the voltage decays very quickly though
  Reply With Quote
Old 10th June 2006, 04:48 PM   #19
DoctorJ is offline DoctorJ  United States
diyAudio Member
 
Join Date: Mar 2006
Location: Georgia
Dimarzio has their pickups rated as high, medium and vintage output. The X2N output is 510mV.
  Reply With Quote
Old 11th June 2006, 04:07 PM   #20
diyAudio Member
 
Join Date: May 2006
Cool Peak Output can be much higher !

If we take the first peak of the guitar signal into consideration, the signal can be much higher than 100 - 400 mV. If you play a chord with a strong attack, the intitial transient signal peak can be up to 1,5 volts - than the level drops down to 100 - 200 mV. Of course - this is only a short peak lasting a few milliseconds, but this peak is, what makes much of the sound. If you have only a headroom of - let us say 0,5 V in the input stage of your amp, you will not hear any distortion, but you will hear, that the sound is affected.
The way, the peak is handled by the amp is one of the main reasons, why tupe-amps sound different than most solid-state circuits. Tubes have a different way to handle transient peaks. FETs are similar - some OP-amps will also do fine. The effect of peak modulation is intensively used in dynamic compressors - in particular in opto-compressors and tube compressors.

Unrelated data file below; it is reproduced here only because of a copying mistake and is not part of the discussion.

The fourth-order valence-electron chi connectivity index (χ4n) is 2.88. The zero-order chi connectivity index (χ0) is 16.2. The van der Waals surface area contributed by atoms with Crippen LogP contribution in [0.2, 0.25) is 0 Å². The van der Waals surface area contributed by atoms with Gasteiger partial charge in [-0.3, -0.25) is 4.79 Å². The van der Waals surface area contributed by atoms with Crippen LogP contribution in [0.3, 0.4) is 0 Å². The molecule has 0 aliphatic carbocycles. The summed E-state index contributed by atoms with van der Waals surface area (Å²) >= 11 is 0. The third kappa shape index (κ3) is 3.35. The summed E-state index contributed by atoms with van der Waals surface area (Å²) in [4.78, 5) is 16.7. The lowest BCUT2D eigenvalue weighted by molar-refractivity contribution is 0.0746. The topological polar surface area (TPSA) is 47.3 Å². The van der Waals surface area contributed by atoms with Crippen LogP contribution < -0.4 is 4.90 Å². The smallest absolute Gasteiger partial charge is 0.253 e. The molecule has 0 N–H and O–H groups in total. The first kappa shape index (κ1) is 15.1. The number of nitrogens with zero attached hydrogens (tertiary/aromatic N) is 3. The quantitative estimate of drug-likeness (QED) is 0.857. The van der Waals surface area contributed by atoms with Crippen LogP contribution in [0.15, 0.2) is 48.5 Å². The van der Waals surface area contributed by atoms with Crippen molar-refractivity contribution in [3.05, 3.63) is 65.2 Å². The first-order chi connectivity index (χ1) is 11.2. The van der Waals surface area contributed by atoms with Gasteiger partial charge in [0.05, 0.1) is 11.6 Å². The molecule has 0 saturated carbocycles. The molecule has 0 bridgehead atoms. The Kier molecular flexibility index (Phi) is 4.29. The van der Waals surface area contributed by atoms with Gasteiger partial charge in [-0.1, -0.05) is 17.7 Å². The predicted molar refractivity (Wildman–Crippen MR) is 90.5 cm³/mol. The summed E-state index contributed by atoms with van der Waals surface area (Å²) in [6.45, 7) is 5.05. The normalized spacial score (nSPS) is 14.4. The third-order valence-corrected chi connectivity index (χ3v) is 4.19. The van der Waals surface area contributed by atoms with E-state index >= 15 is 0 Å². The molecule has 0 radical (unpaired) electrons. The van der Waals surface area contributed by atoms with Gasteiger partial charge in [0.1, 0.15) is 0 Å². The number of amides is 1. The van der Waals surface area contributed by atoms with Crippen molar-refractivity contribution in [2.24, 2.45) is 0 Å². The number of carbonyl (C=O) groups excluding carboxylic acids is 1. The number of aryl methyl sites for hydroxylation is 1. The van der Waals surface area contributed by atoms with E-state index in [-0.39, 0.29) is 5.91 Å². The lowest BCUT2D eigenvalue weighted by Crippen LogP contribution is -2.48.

As a rule, you should have enough headroom to accomodate at least 1 V - better is 1,5 volts if you are using strong output PUs, if you want the whole peak, dynamic and sparkle in the sound.

If you are using an OP-Amp input-stage in your guitar amp with typically +/- 15V supply, you should not exceed an amplification factor of maximum 15 - better is 10.
  Reply With Quote

Reply


Hide this!Advertise here!
Thread Tools Search this Thread
Search this Thread:

Advanced Search

Posting Rules
You may not post new threads
You may not post replies
You may not post attachments
You may not edit your posts

BB code is On
Smilies are On
[IMG] code is On
HTML code is Off
Trackbacks are Off
Pingbacks are Off
Refbacks are Off


Similar Threads
Thread Thread Starter Forum Replies Last Post
Ground loops & whine on my guitar's output signal! HankMcSpank Solid State 1 13th August 2008 08:47 PM
Connecting headphones to guitar amp speaker output mike6182 Instruments and Amps 6 21st November 2007 10:20 AM
Typical 2A3 hum? bobhayes Tubes / Valves 31 17th October 2005 01:12 PM
Just your typical DIY enclosure.. ScottG Multi-Way 2 10th July 2005 10:44 PM
cheapest output transformer for a SE EL84 guitar tschrama Tubes / Valves 12 23rd December 2003 10:15 PM


New To Site? Need Help?

All times are GMT. The time now is 01:49 PM.


vBulletin Optimisation provided by vB Optimise (Pro) - vBulletin Mods & Addons Copyright © 2014 DragonByte Technologies Ltd.
Copyright 1999-2014 diyAudio

Content Relevant URLs by vBSEO 3.3.2